by Joe Boyd
Serpent's Tail Press 2006
While not technically a book for children I think there's probably a swath of young adult readers who would really enjoy this autobiographical examination of what the music scene was like during their parent's (or grandparent's) era. Some of you may be old enough to remember some of this or, like me, caught the tail of the comet as it rushed through our childhoods and never fully understood what was really going on. And as much as I'd like to believe biopics like Oliver Stone's The Doors or understand how a culture developed to create Woodstock the nitty-gritty is something else, something far less discussed.
Because of the general focus here on the blog I'm going to try and keep it relevant toward a younger audience but the music geek in me is fighting for air just below the surface.
Very early on Boyd admits to aspiring all along to becoming and eminence grise within the music scene. That he lacked the arrogance and shamelessness of other music promoters (like Bill Graham) to actually build a multimillion dollar empire from his efforts only suggests that he did it purely for the music. The list of bands that slipped through his fingers as a result speaks directly to this point: Steve Winwood, The Lovin' Spoonful, Cream, Pink Floyd a couple of hit songs by Arthur Brown and Procol Harum, and the English language rights to Abba. Boyd wasn't without his successes -- notably Nick Drake and Fairport Convention on his roster, as well as producing the soundtracks for Deliverance and A Clockwork Orange -- but his story is less about how he achieved these triumphs as it is a portrait of a time that allowed for them to happen in the first place.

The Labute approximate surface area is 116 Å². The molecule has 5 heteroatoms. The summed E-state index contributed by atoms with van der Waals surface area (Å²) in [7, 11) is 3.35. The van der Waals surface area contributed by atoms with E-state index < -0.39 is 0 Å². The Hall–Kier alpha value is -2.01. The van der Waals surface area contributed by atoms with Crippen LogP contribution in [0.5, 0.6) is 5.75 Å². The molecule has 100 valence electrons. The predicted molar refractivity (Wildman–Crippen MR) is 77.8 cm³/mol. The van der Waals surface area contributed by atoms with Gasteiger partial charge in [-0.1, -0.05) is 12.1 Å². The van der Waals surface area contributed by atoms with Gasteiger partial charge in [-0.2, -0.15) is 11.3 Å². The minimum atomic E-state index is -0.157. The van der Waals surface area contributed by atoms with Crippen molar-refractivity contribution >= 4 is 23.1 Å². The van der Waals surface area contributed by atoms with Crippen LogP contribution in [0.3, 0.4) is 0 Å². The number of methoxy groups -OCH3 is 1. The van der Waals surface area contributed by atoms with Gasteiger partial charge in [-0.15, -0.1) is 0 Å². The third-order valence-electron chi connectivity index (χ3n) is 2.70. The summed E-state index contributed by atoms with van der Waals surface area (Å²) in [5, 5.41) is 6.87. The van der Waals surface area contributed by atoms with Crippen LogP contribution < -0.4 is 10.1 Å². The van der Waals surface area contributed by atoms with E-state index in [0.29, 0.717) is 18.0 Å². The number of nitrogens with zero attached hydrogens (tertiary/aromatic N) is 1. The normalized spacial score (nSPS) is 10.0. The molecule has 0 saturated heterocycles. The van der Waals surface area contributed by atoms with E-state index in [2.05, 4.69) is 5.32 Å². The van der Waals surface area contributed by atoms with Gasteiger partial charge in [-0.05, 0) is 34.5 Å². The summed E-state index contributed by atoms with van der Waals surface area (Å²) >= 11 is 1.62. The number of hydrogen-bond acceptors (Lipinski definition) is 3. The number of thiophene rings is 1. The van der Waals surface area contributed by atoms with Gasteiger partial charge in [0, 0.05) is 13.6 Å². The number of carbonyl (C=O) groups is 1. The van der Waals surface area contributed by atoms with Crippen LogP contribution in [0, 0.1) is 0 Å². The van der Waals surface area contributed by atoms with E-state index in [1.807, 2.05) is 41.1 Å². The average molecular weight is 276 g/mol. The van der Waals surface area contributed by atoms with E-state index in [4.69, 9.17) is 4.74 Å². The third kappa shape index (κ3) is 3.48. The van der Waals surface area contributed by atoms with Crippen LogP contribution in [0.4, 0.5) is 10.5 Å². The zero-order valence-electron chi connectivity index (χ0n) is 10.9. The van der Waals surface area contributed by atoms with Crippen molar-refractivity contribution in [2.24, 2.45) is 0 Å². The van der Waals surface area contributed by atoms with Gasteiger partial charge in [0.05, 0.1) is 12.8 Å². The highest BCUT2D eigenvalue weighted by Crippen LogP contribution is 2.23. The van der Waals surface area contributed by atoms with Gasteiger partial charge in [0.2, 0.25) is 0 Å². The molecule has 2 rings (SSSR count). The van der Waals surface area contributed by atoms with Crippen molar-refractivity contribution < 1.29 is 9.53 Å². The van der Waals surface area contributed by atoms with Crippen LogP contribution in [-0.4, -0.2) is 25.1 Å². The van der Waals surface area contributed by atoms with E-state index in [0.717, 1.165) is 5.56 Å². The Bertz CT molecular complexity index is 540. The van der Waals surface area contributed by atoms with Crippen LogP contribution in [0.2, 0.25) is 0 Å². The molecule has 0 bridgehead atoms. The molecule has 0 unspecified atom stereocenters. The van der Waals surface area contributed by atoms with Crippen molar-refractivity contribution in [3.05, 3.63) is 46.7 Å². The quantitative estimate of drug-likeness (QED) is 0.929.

It begins in his childhood home, the first family on his block in the 1950's to get a TV. He's watching a local program called Bob Horn's WFIL-TV Bandstand and in time (and the payola scandal of the day) that show morphed into American Bandstand with Dick Clark. Boyd and his brother sensed something wrong with Clark's version of the show -- a watering down of the music for syndication -- and they went in search of American roots music, especially forgotten blues and jazz masters.
Boyd picks up the thread in Cambridge, Massachusetts, where fellow college types are not only into blues but folk music. In time he is arranging for long-retired blues musicians to play dates in small clubs, making connections, learning both about music and the business of music. From here it's a hop-skip-jump into serving as a tour arranger for jazz musicians in Europe and helping coordinate acts at the Newport Folk Festival. As folk music is gaining in popularity so, too, is the influence of a certain Bob Dylan. With the subversive help of fellow producer-eminence Paul Rothchild (at Elektra records he landed The Doors) and Peter Yarrow (of Peter, Paul, and Mary) he brought the electrified Dylan to the stage, to the ever-loving horror of Pete Seegar. By the mid-60's Boyd's sense was that Britain was the place to be; there was more of a scene developing, folk and rock cohabiting without the rancor that exists in America, and the offer to set up the European office of Elektra records could not be ignored.